The move raises questions about Mr. Frist's political future. Speculation about his intent to run for president in 2008 has flared since the speech. "Maybe he imagines that if he can only give in on this kind of issue to the moderate wing of the party, then he can position himself as an alternative to someone in the Christian right," said Graham Walker, professor of political science at Oklahoma Wesleyan University.
If so, Mr. Frist might have to vie for the limelight with other Republican centrists-such as former New York City mayor Rudy Giuliani, New York Gov. George Pataki, and Sen. John McCain-without support from the party's conservative base. "He has just guaranteed that the core of the party will be utterly hostile to him for the rest of his career," said Mr. Walker.
Ms. Wright agrees, but qualifies her criticism of the Tennessee Republican. "He's been very good on other things," she said. "We're not blackballing him." Still, she points to an emerging question she says conservatives eventually need to answer. Can someone be pro-life and support embryonic stem-cell research? Mr. Frist and other conservative supporters of the research say their pro-life values lead them to support the study of intact embryos bound for destruction anyway. Ms. Wright disagrees. "When you talk about eternal values, this is a big issue," she said. "There are those that say that the advance of science is paramount over what is moral or right. . . . This stance harms him immeasurably, and I'd say irrevocably."
The bill has enough votes to pass in the Senate, and Republicans are already bracing for its collision with the White House. After Mr. Frist's speech, White House spokesman Scott McClellan reaffirmed Mr. Bush's intent to veto the bill. "The Republican party, I think, is headed for a fissure," Mr. Walker said.
Liberal advocacy groups are banking on it. Pro-research groups spent the summer bombarding Congress with pleas from the sick and dying. One such group, the Juvenile Diabetes Research Foundation, supports all embryonic stem-cell research, including research on cells that are the products of human cloning. In June, the foundation's chairwoman, Mary Tyler Moore, led 150 diabetic children in a march on the Capitol. Some participants, poster children ages 2 to 17, weren't old enough to say "embryonic." But they had talking points. "I just want to feel like a normal kid without pricking my finger 2,000 times a year or injecting myself with insulin 11 hundred times a year," 10-year-old Aaron Jones testified to U.S. senators on June 21.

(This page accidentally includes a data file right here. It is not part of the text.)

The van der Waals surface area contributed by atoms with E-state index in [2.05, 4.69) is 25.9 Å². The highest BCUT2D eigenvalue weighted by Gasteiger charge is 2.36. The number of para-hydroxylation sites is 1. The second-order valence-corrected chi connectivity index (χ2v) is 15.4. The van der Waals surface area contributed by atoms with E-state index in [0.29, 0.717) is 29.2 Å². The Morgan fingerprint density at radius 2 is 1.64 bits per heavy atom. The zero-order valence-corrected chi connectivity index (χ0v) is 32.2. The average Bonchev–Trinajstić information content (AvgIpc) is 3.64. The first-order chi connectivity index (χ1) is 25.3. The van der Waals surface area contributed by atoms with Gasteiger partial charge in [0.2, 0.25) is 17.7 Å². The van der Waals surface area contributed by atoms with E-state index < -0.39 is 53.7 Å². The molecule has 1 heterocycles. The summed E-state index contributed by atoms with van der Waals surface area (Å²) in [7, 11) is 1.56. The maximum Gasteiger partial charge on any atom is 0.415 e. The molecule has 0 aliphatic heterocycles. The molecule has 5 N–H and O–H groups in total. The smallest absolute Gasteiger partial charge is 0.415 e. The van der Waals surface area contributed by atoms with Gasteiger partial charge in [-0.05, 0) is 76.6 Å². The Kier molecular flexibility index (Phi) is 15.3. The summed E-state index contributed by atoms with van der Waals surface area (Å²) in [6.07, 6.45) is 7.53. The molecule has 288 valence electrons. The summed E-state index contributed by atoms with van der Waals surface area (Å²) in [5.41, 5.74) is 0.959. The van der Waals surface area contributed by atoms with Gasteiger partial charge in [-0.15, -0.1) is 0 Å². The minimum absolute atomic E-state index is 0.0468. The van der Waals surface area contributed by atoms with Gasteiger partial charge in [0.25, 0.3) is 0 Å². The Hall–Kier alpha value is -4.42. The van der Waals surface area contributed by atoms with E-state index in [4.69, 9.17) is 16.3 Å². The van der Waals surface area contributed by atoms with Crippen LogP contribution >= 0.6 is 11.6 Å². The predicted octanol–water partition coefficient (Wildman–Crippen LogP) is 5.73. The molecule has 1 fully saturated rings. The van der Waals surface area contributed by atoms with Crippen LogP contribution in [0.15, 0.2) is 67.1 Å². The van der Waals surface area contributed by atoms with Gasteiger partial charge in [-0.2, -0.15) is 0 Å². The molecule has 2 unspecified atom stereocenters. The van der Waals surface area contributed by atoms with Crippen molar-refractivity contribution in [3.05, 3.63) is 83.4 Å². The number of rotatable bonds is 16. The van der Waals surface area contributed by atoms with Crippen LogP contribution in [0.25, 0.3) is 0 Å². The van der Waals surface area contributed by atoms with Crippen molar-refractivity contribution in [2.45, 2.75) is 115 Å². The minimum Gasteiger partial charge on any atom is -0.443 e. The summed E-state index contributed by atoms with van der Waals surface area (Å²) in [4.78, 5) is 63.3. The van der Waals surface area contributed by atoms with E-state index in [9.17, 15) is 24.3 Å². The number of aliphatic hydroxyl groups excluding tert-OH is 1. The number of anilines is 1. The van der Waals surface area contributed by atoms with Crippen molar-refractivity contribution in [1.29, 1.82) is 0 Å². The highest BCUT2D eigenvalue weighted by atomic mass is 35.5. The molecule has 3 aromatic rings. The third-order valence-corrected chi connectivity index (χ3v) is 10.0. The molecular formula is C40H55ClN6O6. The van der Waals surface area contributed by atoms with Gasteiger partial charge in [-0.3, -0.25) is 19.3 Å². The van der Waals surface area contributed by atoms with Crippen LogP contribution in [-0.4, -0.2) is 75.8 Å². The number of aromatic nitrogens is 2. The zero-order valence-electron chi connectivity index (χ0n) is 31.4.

Ignored are proposals by a growing group of scientists, such as Dr. William Hurlbut at Stanford University, who give pro-lifers a way to say yes to both Aaron Jones and unborn children in IVF clinics. Dr. Hurlbut says a scientific technique called altered nuclear transfer could produce stem cells with the same properties as those derived from embryos.
Altered nuclear transfer (ANT) is similar to cloning in that it puts the nucleus of an adult cell into an enucleated human egg, or oocyte. But before the transfer, scientists turn off the genetic switch in the nucleus that directs the egg to become a baby. What results is an unorganized mass of cells, some of which look and behave just like embryonic stem cells.
Dr. Hurlbut told WORLD that ANT "may represent our last best hope of framing an ethical way to go forward with stem-cell research." The President's Council on Bioethics, of which Dr. Hurlbut is a member, presented ANT as one of four feasible alternatives to embryo destruction in a May 10 White Paper. Scientists have continued to come up with improved variations of the proposals in the White Paper even since the council published it.
Mr. Frist's speech undercuts ANT and the hopeful recommendations of the president's bioethics council, despite his claim to support alternatives like ANT. In his floor speech he called it "research worth supporting," noting it was "still preliminary today." For the research community, however, new proposals follow the money, which Mr. Frist would now direct toward research that destroys embryos.
Mr. Specter predicted Mr. Frist's speech would bring both sides of the embryonic stem-cell debate together. But in the days following the speech, the Republican divide only seemed to grow as people on opposing sides of the debate lambasted one another.
Ms. Wright said Mr. Frist has failed to consider the bloc he's aligned himself with-research proponents who take a study-first, ask-questions-later approach. "Their ethical line in the sand gets washed away with every new pressure," Ms. Wright said. "We already know what the proponents of this want: a class of humans they can experiment on."